The NBA disclosed the full 2017–18 regular-season schedule on Monday. The release was a much-anticipated follow-up to Thursday’s Christmas Day and opening week teaser, which announced key matchups like the Battle of the Backcourts (October 17, Rockets vs. Warriors). But following a summer when rosters were unrooted or revamped, the entire schedule is full of intrigue, with story lines, revenge games, and LeBron’s return “back home” to Los Angeles all worth circling on your calendar. The release brought answers (DeMarcus Cousins will play in Sacramento again on October 26) but it also means more questions. We’re here to dig into them.
Will the Lakers have more nationally televised games than wins?
The second figure depends on your optimism about Kentavious Caldwell-Pope, Lonzo Ball, and Brandon Ingram. The first number is 35 (including games on NBA TV), which means the Lakers will be nationally televised nearly as often as the Golden State Warriors. (Who, you know, won last year’s championship.) (And are bringing back nearly the exact same squad.) (And start Steph Curry, Kevin Durant, Klay Thompson, and Draymond Green.)
Why do the basketball gods hate the Hawks?
Atlanta will travel to Dallas, Charlotte, Brooklyn, Miami, and Chicago before playing a single home game. The Hawks struggled to make playing in Philips Arena an advantage last season, finishing only three games better at home than on the road, so it’s not the worst thing for Atlanta. But the Hawks’ depleted roster likely won’t have the experience to capitalize on home games this year, either — of the 16 guys on the squad, only one Hawks player touts a career average of 24 minutes per game or higher. (Are you there, God? It’s me, Ersan Ilyasova.)
When are those revenge games we were talking about?
The Ventis: Chris Paul will play against the Clippers in Los Angeles on January 15, Gordon Hayward will return to Utah on March 28, and Jimmy Butler will go back to Chicago on February 9.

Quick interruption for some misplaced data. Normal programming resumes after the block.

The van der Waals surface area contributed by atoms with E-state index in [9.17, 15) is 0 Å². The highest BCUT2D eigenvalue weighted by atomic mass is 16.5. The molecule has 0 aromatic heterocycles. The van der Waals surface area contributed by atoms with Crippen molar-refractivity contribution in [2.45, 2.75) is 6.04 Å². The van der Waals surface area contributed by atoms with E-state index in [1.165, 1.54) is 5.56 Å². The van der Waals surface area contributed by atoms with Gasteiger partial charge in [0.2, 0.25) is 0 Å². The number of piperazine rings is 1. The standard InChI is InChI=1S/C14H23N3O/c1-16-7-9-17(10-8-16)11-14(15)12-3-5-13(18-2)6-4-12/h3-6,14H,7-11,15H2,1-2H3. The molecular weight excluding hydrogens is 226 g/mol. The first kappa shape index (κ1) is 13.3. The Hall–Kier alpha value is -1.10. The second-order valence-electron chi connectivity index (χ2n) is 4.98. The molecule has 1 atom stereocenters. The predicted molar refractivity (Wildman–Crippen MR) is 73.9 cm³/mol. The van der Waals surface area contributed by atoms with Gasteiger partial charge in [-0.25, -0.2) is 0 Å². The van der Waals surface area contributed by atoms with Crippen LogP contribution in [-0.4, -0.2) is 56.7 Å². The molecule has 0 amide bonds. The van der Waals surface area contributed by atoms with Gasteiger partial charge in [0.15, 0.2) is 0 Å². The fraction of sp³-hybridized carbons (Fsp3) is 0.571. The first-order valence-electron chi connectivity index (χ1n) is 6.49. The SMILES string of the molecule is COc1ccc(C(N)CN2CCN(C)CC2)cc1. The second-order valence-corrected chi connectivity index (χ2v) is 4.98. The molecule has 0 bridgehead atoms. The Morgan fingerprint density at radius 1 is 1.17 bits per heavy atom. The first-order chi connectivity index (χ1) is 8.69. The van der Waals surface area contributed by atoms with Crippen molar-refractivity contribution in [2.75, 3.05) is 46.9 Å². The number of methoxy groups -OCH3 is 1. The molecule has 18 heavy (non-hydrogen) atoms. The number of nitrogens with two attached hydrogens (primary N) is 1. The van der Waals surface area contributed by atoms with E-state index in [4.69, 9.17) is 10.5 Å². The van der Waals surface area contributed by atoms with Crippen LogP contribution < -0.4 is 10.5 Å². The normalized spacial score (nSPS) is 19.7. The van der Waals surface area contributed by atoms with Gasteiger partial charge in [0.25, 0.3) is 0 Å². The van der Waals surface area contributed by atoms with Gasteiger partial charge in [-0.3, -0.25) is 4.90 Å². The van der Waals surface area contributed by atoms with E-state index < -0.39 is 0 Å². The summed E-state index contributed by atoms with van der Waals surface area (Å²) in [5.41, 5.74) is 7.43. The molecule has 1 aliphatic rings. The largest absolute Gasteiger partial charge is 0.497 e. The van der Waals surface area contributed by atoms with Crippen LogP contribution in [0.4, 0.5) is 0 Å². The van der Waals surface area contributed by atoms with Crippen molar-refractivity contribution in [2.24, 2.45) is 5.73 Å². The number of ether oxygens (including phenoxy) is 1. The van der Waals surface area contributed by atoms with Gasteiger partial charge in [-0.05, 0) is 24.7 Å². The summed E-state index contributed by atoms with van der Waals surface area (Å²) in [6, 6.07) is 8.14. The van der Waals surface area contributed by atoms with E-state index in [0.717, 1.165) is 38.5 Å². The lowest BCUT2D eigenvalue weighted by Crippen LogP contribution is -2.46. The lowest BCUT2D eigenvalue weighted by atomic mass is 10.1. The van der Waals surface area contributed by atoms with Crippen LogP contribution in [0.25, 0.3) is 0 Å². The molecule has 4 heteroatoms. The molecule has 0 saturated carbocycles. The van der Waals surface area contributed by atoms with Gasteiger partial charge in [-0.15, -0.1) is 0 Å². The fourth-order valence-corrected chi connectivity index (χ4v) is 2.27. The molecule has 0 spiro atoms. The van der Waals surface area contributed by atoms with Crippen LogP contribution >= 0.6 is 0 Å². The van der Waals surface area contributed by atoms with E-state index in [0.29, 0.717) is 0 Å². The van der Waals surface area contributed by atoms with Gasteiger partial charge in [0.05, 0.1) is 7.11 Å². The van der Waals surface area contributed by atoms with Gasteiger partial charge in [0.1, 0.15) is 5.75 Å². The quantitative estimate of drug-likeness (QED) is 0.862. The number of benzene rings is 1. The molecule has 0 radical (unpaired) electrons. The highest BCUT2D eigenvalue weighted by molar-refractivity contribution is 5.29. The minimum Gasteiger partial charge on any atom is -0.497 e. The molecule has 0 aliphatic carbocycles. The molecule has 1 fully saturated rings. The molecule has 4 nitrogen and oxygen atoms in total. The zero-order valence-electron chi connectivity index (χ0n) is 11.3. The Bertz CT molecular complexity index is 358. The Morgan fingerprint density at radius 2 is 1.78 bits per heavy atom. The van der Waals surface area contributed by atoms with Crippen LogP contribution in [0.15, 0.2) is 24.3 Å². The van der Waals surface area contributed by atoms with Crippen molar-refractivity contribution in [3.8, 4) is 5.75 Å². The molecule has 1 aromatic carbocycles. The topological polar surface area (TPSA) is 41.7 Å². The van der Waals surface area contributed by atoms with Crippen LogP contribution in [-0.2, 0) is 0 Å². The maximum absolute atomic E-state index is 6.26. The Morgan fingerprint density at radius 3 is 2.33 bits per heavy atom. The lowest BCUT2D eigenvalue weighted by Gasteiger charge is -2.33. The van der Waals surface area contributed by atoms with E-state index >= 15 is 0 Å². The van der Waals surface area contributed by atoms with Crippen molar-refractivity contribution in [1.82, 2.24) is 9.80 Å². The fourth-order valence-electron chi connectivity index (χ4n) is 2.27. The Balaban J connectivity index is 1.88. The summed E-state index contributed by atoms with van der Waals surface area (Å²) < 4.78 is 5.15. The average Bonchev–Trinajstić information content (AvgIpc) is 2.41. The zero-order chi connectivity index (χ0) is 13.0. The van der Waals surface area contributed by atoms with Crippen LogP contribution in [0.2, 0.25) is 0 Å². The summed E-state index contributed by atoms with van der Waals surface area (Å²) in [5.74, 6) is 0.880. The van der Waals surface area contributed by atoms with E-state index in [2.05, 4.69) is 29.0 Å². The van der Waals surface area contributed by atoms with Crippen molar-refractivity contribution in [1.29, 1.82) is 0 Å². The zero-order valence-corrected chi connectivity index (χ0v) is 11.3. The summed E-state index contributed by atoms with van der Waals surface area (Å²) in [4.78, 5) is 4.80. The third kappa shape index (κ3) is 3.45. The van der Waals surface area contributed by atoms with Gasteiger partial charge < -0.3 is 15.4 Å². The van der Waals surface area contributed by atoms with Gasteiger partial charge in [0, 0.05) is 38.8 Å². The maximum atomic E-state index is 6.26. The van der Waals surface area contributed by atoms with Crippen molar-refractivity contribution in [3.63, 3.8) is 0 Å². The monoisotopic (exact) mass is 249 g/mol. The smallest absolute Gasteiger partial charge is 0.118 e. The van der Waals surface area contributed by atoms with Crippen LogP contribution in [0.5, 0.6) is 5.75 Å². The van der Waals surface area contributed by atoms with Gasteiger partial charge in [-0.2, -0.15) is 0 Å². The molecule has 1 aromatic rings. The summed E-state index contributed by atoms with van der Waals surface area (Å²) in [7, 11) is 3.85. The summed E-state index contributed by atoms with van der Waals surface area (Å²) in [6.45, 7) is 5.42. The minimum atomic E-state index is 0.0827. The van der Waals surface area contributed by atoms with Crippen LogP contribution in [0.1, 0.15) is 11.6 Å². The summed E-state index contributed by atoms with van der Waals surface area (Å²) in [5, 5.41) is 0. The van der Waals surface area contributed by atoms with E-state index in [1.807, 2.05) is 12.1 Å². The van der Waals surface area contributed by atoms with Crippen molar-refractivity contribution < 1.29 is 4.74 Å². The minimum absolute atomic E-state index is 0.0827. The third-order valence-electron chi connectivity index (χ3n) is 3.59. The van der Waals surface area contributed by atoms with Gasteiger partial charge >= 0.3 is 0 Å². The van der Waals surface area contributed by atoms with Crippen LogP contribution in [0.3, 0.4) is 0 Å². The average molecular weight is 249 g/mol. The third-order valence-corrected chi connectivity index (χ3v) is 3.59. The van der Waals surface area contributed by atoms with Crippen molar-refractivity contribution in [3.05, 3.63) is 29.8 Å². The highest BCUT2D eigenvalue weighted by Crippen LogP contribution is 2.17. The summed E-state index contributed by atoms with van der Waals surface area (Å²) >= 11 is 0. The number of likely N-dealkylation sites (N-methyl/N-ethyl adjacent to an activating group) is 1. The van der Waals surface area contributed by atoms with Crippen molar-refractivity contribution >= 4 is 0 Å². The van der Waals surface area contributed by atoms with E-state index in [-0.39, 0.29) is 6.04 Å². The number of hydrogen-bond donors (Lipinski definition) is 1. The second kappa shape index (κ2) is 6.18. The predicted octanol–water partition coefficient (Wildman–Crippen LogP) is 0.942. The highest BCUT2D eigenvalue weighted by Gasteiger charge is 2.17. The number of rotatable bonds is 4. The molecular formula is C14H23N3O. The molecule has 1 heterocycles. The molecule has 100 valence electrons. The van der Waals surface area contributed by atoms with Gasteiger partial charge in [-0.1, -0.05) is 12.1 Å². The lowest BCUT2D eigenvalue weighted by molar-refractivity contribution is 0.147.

The Grandes: D’Angelo Russell will be in Los Angeles to play the Lakers (and make eye contact with Magic Johnson) on November 3, and Paul George will go back to Indiana on December 13.
The Talls: The Thunder will play the Lakers, who are not-so-secretly courting George already, on January 3; Joel Embiid will play Lonzo Ball, the son of someone he was fined for telling to fuck off, on November 15.
Why are the Rockets opening the season on an away back-to-back?
Not a week after the NBA passed out a leaguewide scheduling memo promising improvements to lower travel stress and increase player recovery time, Houston was hit with the news that it will open the season with a back-to-back on the road. The Rockets will be in Oakland on October 17, and in Sacramento on October 18. Last season, no team kicked off its year with two road games in two days — a noteworthy regression for a league emphasizing travel consideration. Only the Kings started 2016–17 with a back-to-back, the latter game at home, and the Spurs began their year making the same California trip the Rockets are scheduled to, but with a day off in between.
Maybe the NBA feels comfortable with this particular travel setup, Sacramento being so close to Oakland that 23-year-old Clint Capela won’t even be able to finish The Lego Movie on the 90-minute drive. The back-to-back also comes after a summer off (the ultimate rest period). Thanks to both reasons, and James Harden’s anti-rest stance, the NBA won’t have to worry about Houston taking a night off. Talk about a scheduling selling point in the eyes of the league.
Why would Adam Silver do that to Ricky Rubio?
Here is Rubio, trying to move on from his trade by exercising self-care, self-love, and sensational facial hair —
Ricky Rubio with the post-breakup hair/beard/muscle glow-up, I'm so happy for him pic.twitter.com/XegRT8w6nq— Hanif Abdurraqib (@NifMuhammad) August 10, 2017
—but here is the league, trying to keep him down. Rubio, after faithfully serving the Wolves for six seasons, will start his new beginning with Utah by playing his first away game in … Minnesota. He’ll match up against (read: lose to) a much-improved Wolves team in a newly renovated Target Center. You’re still winning the breakup, bud.